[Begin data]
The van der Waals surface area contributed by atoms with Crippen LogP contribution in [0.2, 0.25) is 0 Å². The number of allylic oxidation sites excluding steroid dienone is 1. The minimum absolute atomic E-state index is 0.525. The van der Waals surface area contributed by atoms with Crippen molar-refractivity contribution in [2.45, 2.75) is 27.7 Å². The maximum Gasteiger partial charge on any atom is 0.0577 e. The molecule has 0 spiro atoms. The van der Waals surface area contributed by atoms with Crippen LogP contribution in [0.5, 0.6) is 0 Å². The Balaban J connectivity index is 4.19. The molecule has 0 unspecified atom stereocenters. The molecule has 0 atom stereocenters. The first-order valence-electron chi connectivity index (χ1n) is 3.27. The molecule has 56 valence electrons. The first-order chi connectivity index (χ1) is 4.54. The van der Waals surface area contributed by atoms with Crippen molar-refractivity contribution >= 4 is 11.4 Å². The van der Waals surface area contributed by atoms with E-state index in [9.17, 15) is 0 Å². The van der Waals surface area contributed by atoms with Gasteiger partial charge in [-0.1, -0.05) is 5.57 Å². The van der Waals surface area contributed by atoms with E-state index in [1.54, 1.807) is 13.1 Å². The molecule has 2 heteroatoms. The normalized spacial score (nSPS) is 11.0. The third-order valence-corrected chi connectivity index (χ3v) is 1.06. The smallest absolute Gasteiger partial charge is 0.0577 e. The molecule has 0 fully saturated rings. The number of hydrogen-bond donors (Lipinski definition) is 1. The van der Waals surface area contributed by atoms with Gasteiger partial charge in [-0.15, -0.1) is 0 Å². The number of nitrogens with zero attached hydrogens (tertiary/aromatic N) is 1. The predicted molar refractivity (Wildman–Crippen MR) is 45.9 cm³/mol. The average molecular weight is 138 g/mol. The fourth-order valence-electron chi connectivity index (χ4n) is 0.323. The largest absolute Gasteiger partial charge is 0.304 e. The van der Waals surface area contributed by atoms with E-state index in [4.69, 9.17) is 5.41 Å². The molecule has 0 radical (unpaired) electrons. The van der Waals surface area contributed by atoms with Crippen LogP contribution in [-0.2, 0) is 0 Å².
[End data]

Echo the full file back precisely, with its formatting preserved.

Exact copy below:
The van der Waals surface area contributed by atoms with Crippen LogP contribution in [0.2, 0.25) is 0 Å². The number of allylic oxidation sites excluding steroid dienone is 1. The minimum absolute atomic E-state index is 0.525. The van der Waals surface area contributed by atoms with Crippen molar-refractivity contribution in [2.45, 2.75) is 27.7 Å². The maximum Gasteiger partial charge on any atom is 0.0577 e. The molecule has 0 spiro atoms. The van der Waals surface area contributed by atoms with Crippen LogP contribution in [0.5, 0.6) is 0 Å². The Balaban J connectivity index is 4.19. The molecule has 0 unspecified atom stereocenters. The molecule has 0 atom stereocenters. The first-order valence-electron chi connectivity index (χ1n) is 3.27. The molecule has 56 valence electrons. The first-order chi connectivity index (χ1) is 4.54. The van der Waals surface area contributed by atoms with Crippen molar-refractivity contribution >= 4 is 11.4 Å². The van der Waals surface area contributed by atoms with E-state index in [9.17, 15) is 0 Å². The van der Waals surface area contributed by atoms with Gasteiger partial charge in [-0.1, -0.05) is 5.57 Å². The van der Waals surface area contributed by atoms with E-state index in [1.54, 1.807) is 13.1 Å². The molecule has 2 heteroatoms. The normalized spacial score (nSPS) is 11.0. The third-order valence-corrected chi connectivity index (χ3v) is 1.06. The smallest absolute Gasteiger partial charge is 0.0577 e. The molecule has 0 fully saturated rings. The number of hydrogen-bond donors (Lipinski definition) is 1. The van der Waals surface area contributed by atoms with Gasteiger partial charge in [-0.15, -0.1) is 0 Å². The number of nitrogens with zero attached hydrogens (tertiary/aromatic N) is 1. The predicted molar refractivity (Wildman–Crippen MR) is 45.9 cm³/mol. The average molecular weight is 138 g/mol. The fourth-order valence-electron chi connectivity index (χ4n) is 0.323. The largest absolute Gasteiger partial charge is 0.304 e. The van der Waals surface area contributed by atoms with E-state index in [4.69, 9.17) is 5.41 Å². The molecule has 0 radical (unpaired) electrons. The van der Waals surface area contributed by atoms with Crippen LogP contribution in [-0.2, 0) is 0 Å².